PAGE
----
Inflammatory as it's been, the debate over unaccompanied Central-American children crossing the U.S. border is only the warm-up for an approaching immigration confrontation with even greater stakes.
Regardless of how Congress handles his request for more border resources, President Obama is moving toward a historic—and explosive—executive order that will provide legal status to a significant number of the estimated 11.7 million undocumented immigrants in the U.S. One senior White House official says that while "what's happening at the border will provide atmospherics for the [president's] decision," it won't stop him from acting on the undocumented—probably before the midterm elections. The resulting collision over Obama's expected action could lastingly define both the Democratic and Republican parties for the burgeoning Hispanic population.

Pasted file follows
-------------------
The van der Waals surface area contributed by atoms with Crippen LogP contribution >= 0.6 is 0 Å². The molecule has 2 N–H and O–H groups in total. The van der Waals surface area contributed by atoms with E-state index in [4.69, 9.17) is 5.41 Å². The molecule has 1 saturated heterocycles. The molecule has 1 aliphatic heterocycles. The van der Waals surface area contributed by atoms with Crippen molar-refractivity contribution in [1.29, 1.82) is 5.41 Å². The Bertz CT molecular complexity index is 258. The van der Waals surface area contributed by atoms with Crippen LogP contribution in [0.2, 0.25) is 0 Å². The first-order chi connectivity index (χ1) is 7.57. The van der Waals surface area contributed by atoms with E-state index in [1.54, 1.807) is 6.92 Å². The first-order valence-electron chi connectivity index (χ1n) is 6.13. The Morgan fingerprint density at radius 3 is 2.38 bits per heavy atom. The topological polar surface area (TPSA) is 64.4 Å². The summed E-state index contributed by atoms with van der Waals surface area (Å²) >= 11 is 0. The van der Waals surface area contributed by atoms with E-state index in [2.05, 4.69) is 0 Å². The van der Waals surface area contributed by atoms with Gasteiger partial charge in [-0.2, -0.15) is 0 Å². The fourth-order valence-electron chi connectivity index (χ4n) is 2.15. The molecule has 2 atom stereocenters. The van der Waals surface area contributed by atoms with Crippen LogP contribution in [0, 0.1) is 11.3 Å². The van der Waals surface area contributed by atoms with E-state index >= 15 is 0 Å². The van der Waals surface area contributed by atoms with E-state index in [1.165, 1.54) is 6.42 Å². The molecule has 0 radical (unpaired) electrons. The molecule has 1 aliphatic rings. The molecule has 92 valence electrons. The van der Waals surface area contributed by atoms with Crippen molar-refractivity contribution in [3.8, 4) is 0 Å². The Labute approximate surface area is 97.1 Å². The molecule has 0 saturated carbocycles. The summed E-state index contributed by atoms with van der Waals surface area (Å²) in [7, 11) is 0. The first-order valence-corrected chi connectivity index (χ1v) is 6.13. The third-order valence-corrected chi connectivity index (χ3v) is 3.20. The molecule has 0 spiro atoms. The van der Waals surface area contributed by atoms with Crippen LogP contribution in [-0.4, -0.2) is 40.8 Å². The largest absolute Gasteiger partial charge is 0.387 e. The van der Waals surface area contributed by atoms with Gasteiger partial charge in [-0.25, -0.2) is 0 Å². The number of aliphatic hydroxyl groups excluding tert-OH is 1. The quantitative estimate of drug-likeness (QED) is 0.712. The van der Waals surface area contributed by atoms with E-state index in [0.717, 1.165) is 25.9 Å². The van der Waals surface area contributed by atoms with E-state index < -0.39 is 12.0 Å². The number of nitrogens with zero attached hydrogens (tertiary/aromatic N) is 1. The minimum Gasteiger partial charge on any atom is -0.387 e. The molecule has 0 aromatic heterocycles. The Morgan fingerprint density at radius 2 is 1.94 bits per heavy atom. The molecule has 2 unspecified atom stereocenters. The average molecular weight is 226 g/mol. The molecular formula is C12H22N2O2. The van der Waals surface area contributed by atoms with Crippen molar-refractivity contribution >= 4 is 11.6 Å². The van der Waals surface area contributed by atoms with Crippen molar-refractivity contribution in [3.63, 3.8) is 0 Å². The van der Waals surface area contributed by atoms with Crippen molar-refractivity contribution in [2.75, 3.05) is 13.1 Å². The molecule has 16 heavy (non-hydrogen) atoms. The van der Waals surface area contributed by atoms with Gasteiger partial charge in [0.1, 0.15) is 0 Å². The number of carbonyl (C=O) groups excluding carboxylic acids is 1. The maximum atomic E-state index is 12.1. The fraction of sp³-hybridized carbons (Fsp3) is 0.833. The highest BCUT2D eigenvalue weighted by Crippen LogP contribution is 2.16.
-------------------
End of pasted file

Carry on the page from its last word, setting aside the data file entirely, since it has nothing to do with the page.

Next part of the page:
Throughout his presidency, Obama has followed a consistent strategy on immigration. He's toughened enforcement and aggressively pursued deportation, looking (as he acknowledged in a 2011 El Paso speech) to blunt the conservative argument that the U.S. must secure the border before addressing the undocumented. Obama's hard line, combined with the economic slowdown, has tightened the net. During George W. Bush's two terms, the best estimate has it, the number of unauthorized immigrants in the U.S. jumped by about 3 million; under Obama, there's been no increase. But while the tougher enforcement has angered liberal groups, it has failed to move House Republicans, 80 percent of whom represent districts that are whiter than the national average. After the Senate passed bipartisan comprehensive immigration reform that included a pathway to citizenship in 2013, House Republicans shelved it—just as they did a similar bipartisan bill Bush helped shoulder through the Senate in 2006.